Comedian Myq Kaplan has been on such shows as Letterman, Conan, and the Tonight Show, had his own Comedy Central Presents special, a best selling comedy album on iTunes and more. But most importantly, he says he’s vegan and actually is.
With the recent Beyonce vegan debacle, it’s easy to lose faith on so-called vegans in the public eye. Well, comedian Myq Kaplan [sic] is the real deal. He’s a 2010 last comic standing finalist and has appeared on the tonight show, the late show with David Letterman, comedy central presents, Conan, and many other places that you might not care about. You can listen to Myq’s podcast, Hang Out with Me, on the Keith and the Girl Network. his debut CD, Vegan Mind Meld, was one of iTunes’ top ten best-selling comedy albums in 2010, followed by Meat Robot in 2013 and the upcoming Small, Dork, and Handsome in 2014. And he needs to update his website bio… (it’s 2015) the most important aspect of Myq for our purposes is that he’s vegan, which defines him over everything else he may identify himself by and outshines any other accomplishment he’s ever made. [tweet this]
Recently Myq was traveling across the country moving his girlfriend Kasey and simultaneously doing a tour, and I was fortunate enough to snag a bit of their time.
For Myq’s full story (and Ooby the bulldog’s interruptions) be sure to checkout the video above but here are some choice nuggets:
On his vegan and showbiz journey:
“I think like many people, I grew up eating meat because that was normal, you know, the thing that your parents did it. In high school, I remember thinking ‘maybe it’ll be good to not kill animals’, and then I was like ‘but burgers’, so I just kept eating. Then when I got to college…there was a vegetarian station in the dining hall and there was a lot of different foods. And I was like ‘maybe I’ll give it a shot’. I’ll try being vegetarian and if I fail, then I’ll stop. and then it just worked so I did that for a while, and that sort of became my new normal dietary wise. And some people were like ‘well, isn’t it limiting to have less food?’ But it was actually…I never had Indian food, or Cambodian food, or tons of different kinds of Asian food. There was all this stuff that I wasn’t…you know, I just grew up eating like pizza pretty much, and burgers, and hot dogs. And so, I was like ‘there’s so much more food. Did you guys know?’. Maybe everybody already knew. But I don’t feel like most people who are making that assessment or like necessarily all the most adventurous. They are the foodiest foodies. [tweet this]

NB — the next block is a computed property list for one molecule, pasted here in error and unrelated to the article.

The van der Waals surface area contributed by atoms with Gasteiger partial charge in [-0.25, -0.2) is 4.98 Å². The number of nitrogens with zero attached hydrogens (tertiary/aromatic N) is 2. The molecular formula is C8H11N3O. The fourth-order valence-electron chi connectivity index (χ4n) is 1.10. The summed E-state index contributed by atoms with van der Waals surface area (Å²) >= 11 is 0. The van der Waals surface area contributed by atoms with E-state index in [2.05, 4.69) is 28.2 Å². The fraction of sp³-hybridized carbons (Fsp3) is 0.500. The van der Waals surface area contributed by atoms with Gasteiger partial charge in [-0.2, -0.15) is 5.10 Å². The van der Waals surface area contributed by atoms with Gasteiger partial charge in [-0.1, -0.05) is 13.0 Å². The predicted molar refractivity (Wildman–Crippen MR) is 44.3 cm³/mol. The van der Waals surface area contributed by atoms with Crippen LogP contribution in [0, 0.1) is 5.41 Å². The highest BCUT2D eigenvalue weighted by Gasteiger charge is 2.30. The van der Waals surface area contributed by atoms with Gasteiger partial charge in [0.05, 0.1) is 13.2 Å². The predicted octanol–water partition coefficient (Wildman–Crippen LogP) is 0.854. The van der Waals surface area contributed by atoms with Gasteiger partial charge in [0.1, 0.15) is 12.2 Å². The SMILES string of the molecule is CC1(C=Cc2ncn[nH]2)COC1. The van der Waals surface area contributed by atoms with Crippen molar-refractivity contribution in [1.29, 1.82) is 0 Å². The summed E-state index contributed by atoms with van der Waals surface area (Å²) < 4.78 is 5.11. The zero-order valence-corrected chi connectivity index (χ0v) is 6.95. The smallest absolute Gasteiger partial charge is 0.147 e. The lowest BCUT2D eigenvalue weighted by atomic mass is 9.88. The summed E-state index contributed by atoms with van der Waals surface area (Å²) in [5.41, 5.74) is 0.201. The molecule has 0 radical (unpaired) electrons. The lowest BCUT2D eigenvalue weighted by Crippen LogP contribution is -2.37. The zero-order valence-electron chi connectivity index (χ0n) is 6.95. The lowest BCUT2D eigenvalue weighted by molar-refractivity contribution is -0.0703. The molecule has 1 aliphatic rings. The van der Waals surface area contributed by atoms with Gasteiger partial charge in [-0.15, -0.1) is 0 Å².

“Then a few years after college, probably when I was around 24, I had read some Peter Singer stuff about animal rights, animal liberation, and learned about factory farming…I think here’s the reason to become vegan so you don’t have to watch anymore of the horrendous movies: The meat industry and the dairy industry are intravenously linked. So, if you’re like ‘I don’t like how the meat farmers are treating their animals’, then the dairy farmers, they’re the same.[tweet this] It’s the same animal, it’s the same treatment so, that’s when I became vegan. And that’s also right around when I started doing comedy, I think unrelatedly. I started doing comedy. I was a musician—sort of aspiring. I was starting my vegetarian and music career at the same time. and then shifted to a vegan and comedy—also paralleled paths but unrelated.”
On being vegan in the public eye:
“I don’t talk about being vegan all the time. I think every album that I’ve put out has some jokes about it, but it’s not like extensively, exclusively all that I talk about because it’s not all that I am, or think about, or the way life. Obviously you eat food every day but there’s other…hopefully you’re doing other things too. …
“The way I come at it is I know that most people aren’t vegan. Most people aren’t vegetarians. And that there are, sort of stereotypes and connotations, and I think misconceptions like the classic sort of joke about the vegan is, ‘How do you know someone’s a vegan? They’ll tell you.’ Which is i understand is a, good joke, whoever came up with it. But there’s so many people…of course the ones that tell you they’re vegan are, but there’s so many people- there’s stealth vegans out there. There’s people just living their life, not making a big deal about it, but of course you wouldn’t know because they’re not making a big deal about it. It’s like, you don’t have to be an activist, you know, picketing, in order to change your diet to be, you know, either more environmental, healthier in some ways, or better to animals in a lot of ways. You can do whatever degree of whatever you want. And so for me, I’m not necessarily coming at it to be an activist.”
On veganism and comedy: